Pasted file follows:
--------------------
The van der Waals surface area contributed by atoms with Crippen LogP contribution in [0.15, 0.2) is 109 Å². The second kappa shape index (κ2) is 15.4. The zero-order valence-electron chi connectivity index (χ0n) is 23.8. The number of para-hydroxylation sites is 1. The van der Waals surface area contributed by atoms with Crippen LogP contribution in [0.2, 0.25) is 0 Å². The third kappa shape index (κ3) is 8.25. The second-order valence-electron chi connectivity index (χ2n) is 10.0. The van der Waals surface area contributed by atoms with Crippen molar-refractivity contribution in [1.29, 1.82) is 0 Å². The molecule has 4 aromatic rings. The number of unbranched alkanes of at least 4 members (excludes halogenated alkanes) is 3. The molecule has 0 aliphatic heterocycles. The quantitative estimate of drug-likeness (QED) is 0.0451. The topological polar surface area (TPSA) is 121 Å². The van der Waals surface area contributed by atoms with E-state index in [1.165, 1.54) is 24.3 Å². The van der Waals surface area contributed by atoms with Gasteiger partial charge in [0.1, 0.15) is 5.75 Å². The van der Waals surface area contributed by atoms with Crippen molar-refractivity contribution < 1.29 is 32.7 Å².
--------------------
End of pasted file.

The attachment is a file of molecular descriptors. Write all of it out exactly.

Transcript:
The van der Waals surface area contributed by atoms with Crippen LogP contribution in [0.15, 0.2) is 109 Å². The second kappa shape index (κ2) is 15.4. The zero-order valence-electron chi connectivity index (χ0n) is 23.8. The number of para-hydroxylation sites is 1. The van der Waals surface area contributed by atoms with Crippen LogP contribution in [0.2, 0.25) is 0 Å². The third kappa shape index (κ3) is 8.25. The second-order valence-electron chi connectivity index (χ2n) is 10.0. The van der Waals surface area contributed by atoms with Crippen molar-refractivity contribution in [1.29, 1.82) is 0 Å². The molecule has 4 aromatic rings. The number of unbranched alkanes of at least 4 members (excludes halogenated alkanes) is 3. The molecule has 0 aliphatic heterocycles. The quantitative estimate of drug-likeness (QED) is 0.0451. The topological polar surface area (TPSA) is 121 Å². The van der Waals surface area contributed by atoms with E-state index in [1.165, 1.54) is 24.3 Å². The van der Waals surface area contributed by atoms with Gasteiger partial charge in [0.1, 0.15) is 5.75 Å². The van der Waals surface area contributed by atoms with Crippen molar-refractivity contribution < 1.29 is 32.7 Å².